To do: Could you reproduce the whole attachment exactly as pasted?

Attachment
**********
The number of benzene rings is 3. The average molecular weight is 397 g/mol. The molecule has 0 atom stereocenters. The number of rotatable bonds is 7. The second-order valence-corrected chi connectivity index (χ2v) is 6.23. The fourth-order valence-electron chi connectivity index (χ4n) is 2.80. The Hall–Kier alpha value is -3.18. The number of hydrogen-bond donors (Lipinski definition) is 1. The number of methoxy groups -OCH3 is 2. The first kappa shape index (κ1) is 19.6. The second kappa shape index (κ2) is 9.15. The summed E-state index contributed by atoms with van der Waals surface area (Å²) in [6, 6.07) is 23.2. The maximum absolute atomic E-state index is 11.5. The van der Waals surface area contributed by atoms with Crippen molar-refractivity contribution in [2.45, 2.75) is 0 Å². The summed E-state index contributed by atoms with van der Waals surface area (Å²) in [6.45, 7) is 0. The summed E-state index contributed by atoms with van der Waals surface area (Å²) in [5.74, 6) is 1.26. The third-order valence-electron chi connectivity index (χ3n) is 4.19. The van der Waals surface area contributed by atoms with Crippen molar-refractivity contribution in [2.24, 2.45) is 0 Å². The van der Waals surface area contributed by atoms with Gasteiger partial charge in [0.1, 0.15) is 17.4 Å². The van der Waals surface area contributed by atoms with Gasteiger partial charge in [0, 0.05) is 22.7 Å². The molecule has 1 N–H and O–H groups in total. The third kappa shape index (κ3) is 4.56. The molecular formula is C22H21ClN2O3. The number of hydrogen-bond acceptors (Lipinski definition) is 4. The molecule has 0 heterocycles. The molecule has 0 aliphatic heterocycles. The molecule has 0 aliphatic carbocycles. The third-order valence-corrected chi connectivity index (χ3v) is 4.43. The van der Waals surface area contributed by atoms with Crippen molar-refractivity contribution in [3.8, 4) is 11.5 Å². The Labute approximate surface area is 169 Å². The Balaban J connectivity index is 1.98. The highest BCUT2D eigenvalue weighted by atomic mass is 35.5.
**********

The number of benzene rings is 3. The average molecular weight is 397 g/mol. The molecule has 0 atom stereocenters. The number of rotatable bonds is 7. The second-order valence-corrected chi connectivity index (χ2v) is 6.23. The fourth-order valence-electron chi connectivity index (χ4n) is 2.80. The Hall–Kier alpha value is -3.18. The number of hydrogen-bond donors (Lipinski definition) is 1. The number of methoxy groups -OCH3 is 2. The first kappa shape index (κ1) is 19.6. The second kappa shape index (κ2) is 9.15. The summed E-state index contributed by atoms with van der Waals surface area (Å²) in [6, 6.07) is 23.2. The maximum absolute atomic E-state index is 11.5. The van der Waals surface area contributed by atoms with Crippen molar-refractivity contribution in [2.45, 2.75) is 0 Å². The summed E-state index contributed by atoms with van der Waals surface area (Å²) in [6.45, 7) is 0. The summed E-state index contributed by atoms with van der Waals surface area (Å²) in [5.74, 6) is 1.26. The third-order valence-electron chi connectivity index (χ3n) is 4.19. The van der Waals surface area contributed by atoms with Crippen molar-refractivity contribution in [2.24, 2.45) is 0 Å². The van der Waals surface area contributed by atoms with Gasteiger partial charge in [0.1, 0.15) is 17.4 Å². The van der Waals surface area contributed by atoms with Gasteiger partial charge in [0, 0.05) is 22.7 Å². The molecule has 1 N–H and O–H groups in total. The third kappa shape index (κ3) is 4.56. The molecular formula is C22H21ClN2O3. The number of hydrogen-bond acceptors (Lipinski definition) is 4. The molecule has 0 heterocycles. The molecule has 0 aliphatic heterocycles. The molecule has 0 aliphatic carbocycles. The third-order valence-corrected chi connectivity index (χ3v) is 4.43. The van der Waals surface area contributed by atoms with Crippen molar-refractivity contribution in [3.8, 4) is 11.5 Å². The Labute approximate surface area is 169 Å². The Balaban J connectivity index is 1.98. The highest BCUT2D eigenvalue weighted by atomic mass is 35.5.